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The Closet

December 23, 2016

by Annmaree Yee

Annmaree Yee is a family physician with a Master's degree in psychological medicine. She lives in Sydney, Australia. Along with her wonderful brother and beautiful young niece, she too has Usher syndrome. Life is difficult, no question of that, but it can also be good as Annmaree has the best husband and children ever invented or created! Annmaree has had to change paths in her career many times, as a result of her worsening sensory limitations due to Usher syndrome, and growing up in a climate where support was not readily available. Annmaree hopes the forces that made her retreat into the "closet" are no longer as pressing or prevalent. She is currently embarking on a PhD by researching deaf blind health care communications. Her hope is to engage the Usher community in contributing their experiences in hospitals for her thesis. 

The closet is a fine and private space. I know, I lived there for a great number of years. In the closet I was normal, yes normal. I was a student, then a professional. People thought me a little weird at times ("Didn’t you recognise me waving at you? You are such a daydreamer."), and I was considered a great fun drunk (who didn't drink at all knowing that my difficulties got worse if I drank). I could be guaranteed to fall into ponds or into strangers or walls or garbage bins or whatever obstacle was in my path. It wasn't all bad bumping into things - I once bumped into Hugh Jackman…That was nice.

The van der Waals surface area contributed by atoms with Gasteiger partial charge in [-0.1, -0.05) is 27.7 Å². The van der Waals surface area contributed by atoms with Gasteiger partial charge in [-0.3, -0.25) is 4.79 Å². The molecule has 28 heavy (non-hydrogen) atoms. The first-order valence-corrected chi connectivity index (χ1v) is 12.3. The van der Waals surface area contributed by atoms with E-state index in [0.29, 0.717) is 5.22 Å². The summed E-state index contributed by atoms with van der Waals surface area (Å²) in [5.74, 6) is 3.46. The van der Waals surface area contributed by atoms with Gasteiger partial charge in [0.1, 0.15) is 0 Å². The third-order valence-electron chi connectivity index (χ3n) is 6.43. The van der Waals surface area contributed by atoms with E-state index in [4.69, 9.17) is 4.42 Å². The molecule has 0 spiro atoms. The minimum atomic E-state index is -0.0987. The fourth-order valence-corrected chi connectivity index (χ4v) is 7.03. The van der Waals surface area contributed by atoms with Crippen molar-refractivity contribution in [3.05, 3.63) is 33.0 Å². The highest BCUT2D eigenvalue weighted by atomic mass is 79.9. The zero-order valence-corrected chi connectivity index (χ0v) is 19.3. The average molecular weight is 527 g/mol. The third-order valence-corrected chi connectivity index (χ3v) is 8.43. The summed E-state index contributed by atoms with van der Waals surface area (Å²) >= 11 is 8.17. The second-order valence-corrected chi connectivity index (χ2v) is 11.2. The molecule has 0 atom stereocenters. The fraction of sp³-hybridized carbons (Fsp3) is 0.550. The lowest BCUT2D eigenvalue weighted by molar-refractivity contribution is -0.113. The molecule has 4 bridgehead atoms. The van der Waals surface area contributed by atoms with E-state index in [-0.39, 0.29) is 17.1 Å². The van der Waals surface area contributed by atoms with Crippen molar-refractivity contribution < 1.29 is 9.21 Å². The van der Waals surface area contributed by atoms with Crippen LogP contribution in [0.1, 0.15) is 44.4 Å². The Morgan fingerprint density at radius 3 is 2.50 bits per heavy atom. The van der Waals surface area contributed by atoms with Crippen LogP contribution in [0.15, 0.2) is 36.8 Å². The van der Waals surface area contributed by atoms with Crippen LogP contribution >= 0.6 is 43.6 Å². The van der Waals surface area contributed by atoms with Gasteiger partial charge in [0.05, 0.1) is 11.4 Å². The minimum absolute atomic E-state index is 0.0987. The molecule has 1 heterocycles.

I wasn't always in the closet. In fact, I started out NOT in the closet. I wore my hair up so you could see my hearing aids, I went to classes, did my work, took exams and had a part-time job like a normal student.

At university one of my professors was assigned to me as a mentor. I told him of my hearing loss and he immediately said I must speak to the Dean about this, "We cannot allow you to proceed with the course and inflict you upon patients."

Devastated, I called my father, who flew up to go with me to meet the Dean and defend me against being sacked from a course I was halfway through and that, while incredibly difficult, was undeniably wonderful. In a bit of an anticlimax to a weekend spent alternating between crying uselessly and pacing frantically, the Dean was unperturbed and said he saw no reason to stop me proceeding. This particular surgeon, he confided, had no finesse or understanding of the greater needs of communities and individuals.

But this did something to me; it made me frightened of the loss of approval and understanding from others. Clearly, the way to avoid this was to never tell anyone in a position of power that I was hearing impaired. I stopped wearing my hair up, and I never voluntarily disclosed to another person unless I really had to. My visual difficulties remained undiagnosed at this time, despite attending three ophthalmologists in one year, and many others whilst growing up short sighted, who each proposed that I simply must eat more carrots. When I said I kept falling over obstacles and into unseen bodies of water, one remarked with gravity that he was not a physiotherapist for clumsy people and that I should go to one.

So into the closet I went with a furious resolve. This was not too difficult, as I did not receive any university support or assistance or special modifications or provisions. I got through on the kindness of fellow students lending me their notes and assisting in practicals by repeating instructions. But I wouldn't tell anyone who had no need to know. And the list of people I did tell was very small.